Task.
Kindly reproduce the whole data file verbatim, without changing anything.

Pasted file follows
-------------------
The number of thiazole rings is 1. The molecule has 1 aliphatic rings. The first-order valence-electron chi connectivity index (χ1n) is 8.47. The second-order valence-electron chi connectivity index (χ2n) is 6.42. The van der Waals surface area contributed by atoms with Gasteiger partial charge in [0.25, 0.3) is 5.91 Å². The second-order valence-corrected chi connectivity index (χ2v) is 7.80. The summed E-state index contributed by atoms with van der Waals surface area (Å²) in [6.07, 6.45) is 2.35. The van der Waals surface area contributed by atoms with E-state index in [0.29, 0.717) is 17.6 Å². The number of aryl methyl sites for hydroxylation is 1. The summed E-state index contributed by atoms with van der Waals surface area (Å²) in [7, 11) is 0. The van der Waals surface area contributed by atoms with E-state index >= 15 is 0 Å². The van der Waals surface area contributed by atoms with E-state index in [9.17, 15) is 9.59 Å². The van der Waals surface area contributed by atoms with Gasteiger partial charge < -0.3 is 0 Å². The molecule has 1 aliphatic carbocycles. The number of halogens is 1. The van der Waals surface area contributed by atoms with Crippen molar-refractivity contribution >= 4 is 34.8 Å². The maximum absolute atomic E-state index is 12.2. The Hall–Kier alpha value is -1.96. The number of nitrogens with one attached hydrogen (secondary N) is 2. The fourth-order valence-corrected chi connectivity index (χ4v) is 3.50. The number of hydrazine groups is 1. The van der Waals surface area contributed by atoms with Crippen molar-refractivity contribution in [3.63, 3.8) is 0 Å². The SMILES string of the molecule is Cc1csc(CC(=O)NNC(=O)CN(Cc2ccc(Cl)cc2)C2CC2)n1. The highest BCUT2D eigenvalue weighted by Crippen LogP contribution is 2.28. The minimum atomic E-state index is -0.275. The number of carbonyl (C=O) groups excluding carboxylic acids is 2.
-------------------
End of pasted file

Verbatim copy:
The number of thiazole rings is 1. The molecule has 1 aliphatic rings. The first-order valence-electron chi connectivity index (χ1n) is 8.47. The second-order valence-electron chi connectivity index (χ2n) is 6.42. The van der Waals surface area contributed by atoms with Gasteiger partial charge in [0.25, 0.3) is 5.91 Å². The second-order valence-corrected chi connectivity index (χ2v) is 7.80. The summed E-state index contributed by atoms with van der Waals surface area (Å²) in [6.07, 6.45) is 2.35. The van der Waals surface area contributed by atoms with E-state index in [0.29, 0.717) is 17.6 Å². The number of aryl methyl sites for hydroxylation is 1. The summed E-state index contributed by atoms with van der Waals surface area (Å²) in [7, 11) is 0. The van der Waals surface area contributed by atoms with E-state index >= 15 is 0 Å². The van der Waals surface area contributed by atoms with E-state index in [9.17, 15) is 9.59 Å². The van der Waals surface area contributed by atoms with Gasteiger partial charge < -0.3 is 0 Å². The molecule has 1 aliphatic carbocycles. The number of halogens is 1. The van der Waals surface area contributed by atoms with Crippen molar-refractivity contribution >= 4 is 34.8 Å². The maximum absolute atomic E-state index is 12.2. The Hall–Kier alpha value is -1.96. The number of nitrogens with one attached hydrogen (secondary N) is 2. The fourth-order valence-corrected chi connectivity index (χ4v) is 3.50. The number of hydrazine groups is 1. The van der Waals surface area contributed by atoms with Crippen molar-refractivity contribution in [3.63, 3.8) is 0 Å². The SMILES string of the molecule is Cc1csc(CC(=O)NNC(=O)CN(Cc2ccc(Cl)cc2)C2CC2)n1. The highest BCUT2D eigenvalue weighted by Crippen LogP contribution is 2.28. The minimum atomic E-state index is -0.275. The number of carbonyl (C=O) groups excluding carboxylic acids is 2.